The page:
A big step forward on one route this year is to be the adaptation of two large double-ender ships on the Elsinore (Helsingør)-Helsingborg (Sweden) crossing to 100% emissions free operation.
At only 4kms across, the route seems to be ideal for such treatment. The Norwegian built sisters Tycho Brahe and Aurora af Helsingborg (10,845,’91/2) of Scandlines’ offshoot HH Ferries, are 111 metres in length with a capacity of 1,250 passengers and about 240 cars. Their short route is heavily trafficked with 7.4 Million passengers and 1.9 million vehicles annually and the terminals can be readily fitted for charging the ships between voyages with automatic systems.
The ships being double enders working into easy non-tidal harbours, means they waste minimal time and energy manoeuvring. A nice touch is that, no doubt, much of the energy will be coming from the wind turbines that are proliferating in the shallow Danish and Swedish inshore waters.
By the time they have been refitted and refurbished this year, they will be good for many years of service more cheaply than building two new ships. They are being described as the world’s largest emission-free ferries.
The work will be undertaken by Öresund Dry Docks at Landskrona near Helsingborg, Sweden. The Swiss power company ABB will lead on the technology and will be fitting the 4.16 MW battery bank containers. Drydocking of the Tycho Brahe will begin in April and she will start operating as a fully electric ferry immediately after work is completed.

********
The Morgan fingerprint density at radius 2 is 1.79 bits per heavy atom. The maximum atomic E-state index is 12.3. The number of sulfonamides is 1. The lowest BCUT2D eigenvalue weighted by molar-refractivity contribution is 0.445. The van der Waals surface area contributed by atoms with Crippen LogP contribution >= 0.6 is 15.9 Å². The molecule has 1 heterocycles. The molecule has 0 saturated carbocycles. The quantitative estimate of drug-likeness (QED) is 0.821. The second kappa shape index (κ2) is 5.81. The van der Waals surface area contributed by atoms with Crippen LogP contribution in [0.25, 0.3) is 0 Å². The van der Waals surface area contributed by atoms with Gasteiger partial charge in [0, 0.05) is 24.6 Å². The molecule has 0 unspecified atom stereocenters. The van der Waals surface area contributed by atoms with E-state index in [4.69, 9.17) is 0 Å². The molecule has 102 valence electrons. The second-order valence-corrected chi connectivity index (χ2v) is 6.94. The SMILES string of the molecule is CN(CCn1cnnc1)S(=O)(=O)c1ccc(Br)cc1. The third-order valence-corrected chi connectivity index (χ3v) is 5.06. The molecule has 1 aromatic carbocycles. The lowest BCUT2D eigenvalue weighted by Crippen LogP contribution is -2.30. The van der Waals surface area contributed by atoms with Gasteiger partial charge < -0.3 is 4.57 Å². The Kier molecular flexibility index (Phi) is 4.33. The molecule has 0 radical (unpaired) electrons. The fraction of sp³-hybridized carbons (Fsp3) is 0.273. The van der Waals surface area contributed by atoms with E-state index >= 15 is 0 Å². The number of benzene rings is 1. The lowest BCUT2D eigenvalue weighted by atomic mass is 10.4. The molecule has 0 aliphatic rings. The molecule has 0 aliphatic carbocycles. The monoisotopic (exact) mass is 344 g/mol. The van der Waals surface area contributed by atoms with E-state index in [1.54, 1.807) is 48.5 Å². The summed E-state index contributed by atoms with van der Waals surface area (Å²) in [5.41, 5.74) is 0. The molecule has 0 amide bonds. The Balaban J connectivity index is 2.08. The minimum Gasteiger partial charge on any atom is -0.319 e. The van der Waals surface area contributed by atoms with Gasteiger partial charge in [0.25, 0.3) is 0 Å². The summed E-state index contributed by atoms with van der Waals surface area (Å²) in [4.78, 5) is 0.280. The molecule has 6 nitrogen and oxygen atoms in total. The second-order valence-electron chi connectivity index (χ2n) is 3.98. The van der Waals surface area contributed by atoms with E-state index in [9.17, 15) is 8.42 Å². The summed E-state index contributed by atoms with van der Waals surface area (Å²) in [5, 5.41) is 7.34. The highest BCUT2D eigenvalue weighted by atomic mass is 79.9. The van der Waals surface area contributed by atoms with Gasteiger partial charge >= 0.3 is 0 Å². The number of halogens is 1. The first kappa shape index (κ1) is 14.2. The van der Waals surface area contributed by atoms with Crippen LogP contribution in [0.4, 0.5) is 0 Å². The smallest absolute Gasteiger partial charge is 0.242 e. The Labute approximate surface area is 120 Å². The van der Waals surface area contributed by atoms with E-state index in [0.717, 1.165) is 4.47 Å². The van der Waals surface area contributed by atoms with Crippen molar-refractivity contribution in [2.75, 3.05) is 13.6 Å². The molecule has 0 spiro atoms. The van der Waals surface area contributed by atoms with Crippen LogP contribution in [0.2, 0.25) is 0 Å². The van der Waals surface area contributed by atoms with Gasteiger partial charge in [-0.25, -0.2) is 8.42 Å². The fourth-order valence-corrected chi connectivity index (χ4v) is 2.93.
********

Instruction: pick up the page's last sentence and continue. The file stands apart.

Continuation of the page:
Aurora will undergo the same process in October 2017. At both ends of the route, ABB will install automated charging stations using an industrial robot which will automatically connect the ship to the charging system when the ships dock.
The CEO of HH Ferries states converting these ships to battery operation is an essential part of its environmental strategy to reduce emissions and, therefore, its environmental footprint on the Öresund. It is the largest single project investment in the company’s history and is cofinanced by the EU’s innovation agency, an indicator that the UK may miss out on funding for such schemes once out of the EU.
Arguably, the UK can find the funds for its own innovations, but that might be wishful thinking, when there are so many claims on limited government funds and UK governments seldom seem that interested in matters maritime.